Comment
If, like me, you are unfamiliar with the new Nobel Prize winner, Elinor Ostom’s work, you should start by reading this short piece by Mario Rizzo. It is a continuation of Adam Smith’s approach to moral philosophy and political economy.

It also rejects the sanitized neo-classical formalism, locked into abstract maths and non-human theories of rationality, but which claims “scientific” status despite the evidence that little of it applies to the real world and real humans – and when it is applied and policy conclusions are drawn from it and tried, they fail miserably, as the billions spent on development have shown from their unspecified, though visible and obvious, unintended outcomes.

From what I have read so far, Adam Smith’s legacy is safer in Elinor’s hands than almost the entire discipline of modern neo-classical economists put together.

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5 Comments:

Blogger Greg said...

Olstrom thinks she's following Hayek's model of economic science.

8:38 am  
Blogger michael webster said...

Gavin, like you I have had to scramble to find and read some of Ostrom's work.

What I have read is interesting, a focus on what makes coordinated collective action succeed or fail.

But the actors are clearly responding to incentives, focal points, and perhaps social preferences.

We aren't seeing in her work an abandonment of economic rationality, but rather a view that institutions outside of auction devices can do a good job of allocating access to common pool resources.

I think that is very important in an era in which many people argue that access to common pool resources should always be determined by the allocation of property rights and an auction.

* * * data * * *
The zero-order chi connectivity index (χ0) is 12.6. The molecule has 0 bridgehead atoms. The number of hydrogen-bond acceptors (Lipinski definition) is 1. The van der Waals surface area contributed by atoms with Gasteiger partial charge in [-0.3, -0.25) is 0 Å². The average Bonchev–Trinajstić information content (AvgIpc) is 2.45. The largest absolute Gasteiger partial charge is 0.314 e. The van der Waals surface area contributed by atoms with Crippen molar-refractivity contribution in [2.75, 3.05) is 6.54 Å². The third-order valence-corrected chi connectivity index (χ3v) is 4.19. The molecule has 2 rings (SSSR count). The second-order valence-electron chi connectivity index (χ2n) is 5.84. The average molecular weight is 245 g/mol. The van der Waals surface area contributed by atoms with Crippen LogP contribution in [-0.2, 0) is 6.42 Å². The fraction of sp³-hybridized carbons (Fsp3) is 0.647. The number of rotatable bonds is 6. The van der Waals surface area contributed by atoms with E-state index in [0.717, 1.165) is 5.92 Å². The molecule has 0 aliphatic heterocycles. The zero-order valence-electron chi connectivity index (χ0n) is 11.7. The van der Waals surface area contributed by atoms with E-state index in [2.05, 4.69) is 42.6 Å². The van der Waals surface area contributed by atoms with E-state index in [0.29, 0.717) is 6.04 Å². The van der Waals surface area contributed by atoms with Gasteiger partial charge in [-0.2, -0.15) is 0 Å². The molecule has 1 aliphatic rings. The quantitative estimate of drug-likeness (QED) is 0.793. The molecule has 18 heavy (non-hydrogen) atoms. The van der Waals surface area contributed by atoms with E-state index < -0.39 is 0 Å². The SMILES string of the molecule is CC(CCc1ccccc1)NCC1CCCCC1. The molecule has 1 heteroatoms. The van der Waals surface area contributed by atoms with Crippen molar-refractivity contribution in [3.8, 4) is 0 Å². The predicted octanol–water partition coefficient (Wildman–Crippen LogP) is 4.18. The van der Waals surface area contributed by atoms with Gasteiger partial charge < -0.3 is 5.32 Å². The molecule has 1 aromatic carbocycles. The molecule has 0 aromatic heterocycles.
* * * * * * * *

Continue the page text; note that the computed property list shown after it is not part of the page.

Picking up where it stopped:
1:12 pm  
Blogger Gavin Kennedy said...

Michael
My informed comments on Ostrom's work will have to wait until I return to Edinburgh - Amazon plus library.

I have often been limited in my support for the 'tragedy of the commons' thesis, especially as Hardin was too enthusiastic about proving the population crisis rather than the real dynamics of human groups.

My initial enthusiasm is provisional until I read her works for myself.

Gavin

1:20 pm  
Blogger PrestoPundit said...

Ostrom repeatedly cites Hayek's work on social rules, local knowledge -- and on the explanatory task and strategy of social science.

Of course, Hayek saw much in common between his own conception of the explanatory problem and strategy of economics .. and that of Adam Smith.

Those who don't get the commonality usually don't get it because they get Hayek's work all wrong -- i.e. they have a deeply false picture of Hayek's work.

5:35 pm  
Blogger Gavin Kennedy said...

Prestopundit

Thanks for the insight. I must go back top Hayek - I have several volumes of his works here in France.

Any particular one(s) I should look at?

Gavin

7:10 pm